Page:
If you work in or with the web and make even a modicum of effort to remain buzzword compliant, you're probably uber-familiar with the term "responsive web design." Perhaps you've also heard of "adaptive web design" and "progressive enhancement"? If you're like me, you may have found yourself wondering what exactly these words mean, what the differences are, and why everyone seems so giddy to use them in a sentence.
Let's start by acknowledging that the web, by its very nature, began as a rather "responsive" thing. In 1991, HTML itself provided a way to make documents accessible for the masses across a "word wide web." By 1996 we had Cascading Style Sheets furthering this idea of the separation of content from its presentation. By 1998 CSS2 came along and we even had "media types," making the web even MORE "responsive" to varying contexts and uses. Finally, in 2001 Jeffrey Zeldman's To Hell with Bad Browsers article on A List Apart put some real energy behind designing in this way, forcing browser makers to begin making browsers that more fully adopt these standards. By this point you would think that the web would have reached its pinnacle, and all websites would have embodied some glorious syndication of clean and sensibly marked-up content, digestable in an infinite number of ways by a growing number of devices. But wait ...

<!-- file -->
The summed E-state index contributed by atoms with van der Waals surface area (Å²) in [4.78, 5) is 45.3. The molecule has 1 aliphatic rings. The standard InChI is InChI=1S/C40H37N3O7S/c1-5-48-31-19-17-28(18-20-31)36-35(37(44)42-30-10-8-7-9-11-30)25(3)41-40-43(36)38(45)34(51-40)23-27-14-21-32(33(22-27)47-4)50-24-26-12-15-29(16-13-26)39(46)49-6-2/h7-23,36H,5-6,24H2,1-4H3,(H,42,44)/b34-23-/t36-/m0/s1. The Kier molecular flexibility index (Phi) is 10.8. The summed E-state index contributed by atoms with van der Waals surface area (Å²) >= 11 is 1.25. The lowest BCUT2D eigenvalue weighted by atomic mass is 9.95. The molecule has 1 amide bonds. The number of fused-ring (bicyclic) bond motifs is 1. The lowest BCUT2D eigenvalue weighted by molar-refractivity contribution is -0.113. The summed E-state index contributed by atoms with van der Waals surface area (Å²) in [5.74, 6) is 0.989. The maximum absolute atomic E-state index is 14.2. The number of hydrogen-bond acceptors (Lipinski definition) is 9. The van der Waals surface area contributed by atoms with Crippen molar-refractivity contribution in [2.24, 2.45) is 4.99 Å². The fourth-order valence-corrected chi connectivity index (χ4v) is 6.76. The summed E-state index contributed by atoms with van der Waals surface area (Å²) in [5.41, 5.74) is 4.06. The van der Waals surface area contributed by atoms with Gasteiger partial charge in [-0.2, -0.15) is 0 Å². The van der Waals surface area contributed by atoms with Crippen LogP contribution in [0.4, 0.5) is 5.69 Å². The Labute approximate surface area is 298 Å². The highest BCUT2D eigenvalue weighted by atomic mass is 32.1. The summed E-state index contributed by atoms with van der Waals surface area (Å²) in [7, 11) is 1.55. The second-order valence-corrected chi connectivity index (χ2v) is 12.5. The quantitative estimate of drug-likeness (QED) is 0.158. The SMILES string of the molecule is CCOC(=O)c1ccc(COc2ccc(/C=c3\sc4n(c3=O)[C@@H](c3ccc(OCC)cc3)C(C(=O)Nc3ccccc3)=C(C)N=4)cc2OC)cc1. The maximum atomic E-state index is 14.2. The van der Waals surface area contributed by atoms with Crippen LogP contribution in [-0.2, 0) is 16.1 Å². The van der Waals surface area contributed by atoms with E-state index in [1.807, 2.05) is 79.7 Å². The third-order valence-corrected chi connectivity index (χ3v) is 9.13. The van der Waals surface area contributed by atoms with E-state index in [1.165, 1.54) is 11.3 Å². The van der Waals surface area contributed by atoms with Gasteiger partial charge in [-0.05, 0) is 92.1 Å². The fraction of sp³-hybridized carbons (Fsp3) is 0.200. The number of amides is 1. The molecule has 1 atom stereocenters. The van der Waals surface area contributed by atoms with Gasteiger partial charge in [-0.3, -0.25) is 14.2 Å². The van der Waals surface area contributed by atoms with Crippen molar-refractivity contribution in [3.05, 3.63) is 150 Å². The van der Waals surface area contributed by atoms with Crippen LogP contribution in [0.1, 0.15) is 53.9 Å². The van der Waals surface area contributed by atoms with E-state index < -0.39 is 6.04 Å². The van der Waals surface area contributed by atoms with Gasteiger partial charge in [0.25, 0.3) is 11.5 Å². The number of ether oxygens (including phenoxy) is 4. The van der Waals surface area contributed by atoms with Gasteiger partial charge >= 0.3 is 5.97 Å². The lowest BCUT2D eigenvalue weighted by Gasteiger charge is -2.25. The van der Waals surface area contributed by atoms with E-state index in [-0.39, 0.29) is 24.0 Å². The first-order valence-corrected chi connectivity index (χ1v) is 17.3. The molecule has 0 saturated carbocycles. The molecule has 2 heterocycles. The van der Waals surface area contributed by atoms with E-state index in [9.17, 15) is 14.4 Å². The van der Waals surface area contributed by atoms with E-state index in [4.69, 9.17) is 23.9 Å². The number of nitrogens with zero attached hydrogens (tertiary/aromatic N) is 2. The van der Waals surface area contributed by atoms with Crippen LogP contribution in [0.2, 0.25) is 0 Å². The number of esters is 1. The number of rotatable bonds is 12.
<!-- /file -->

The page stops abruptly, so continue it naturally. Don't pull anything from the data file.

Designers Are Control Freaks
As the web evolved into something that more and more businesses were using, more and more designers could get paid to work on making websites instead of brochures, annual reports, business cards and the like (not that there's anything wrong with those). Print designers (myself included) began diving into this new medium and trying desperately to bend it to their will, manufacturing an ever-more controlled and fixed medium like we were accustomed to designing for. Designers like myself, who began crafting websites without a clear understanding of the medium, created painfully horrible mark-up full of tables and spacer gifs in an attempt to achieve the printed-page-looking layouts we dreamed up. By the time we figured out CSS, the goals were still the same. Designers would brag about their ability to achieve "pixel perfection" via CSS, essentially boasting about their ability to make a fluid and flexible medium exactly match one that is completely fixed. This mindset within the design community may not have changed all that much yet. Even our popular present-day community tools like dribbble are designed for showing off a fixed medium snapshot of our work (perhaps someone will create vibbbble, the video dribbble?). But enough designer bashing (I'm allowed, I'm a designer).
Tiny Screens & Slow Internet to the Rescue!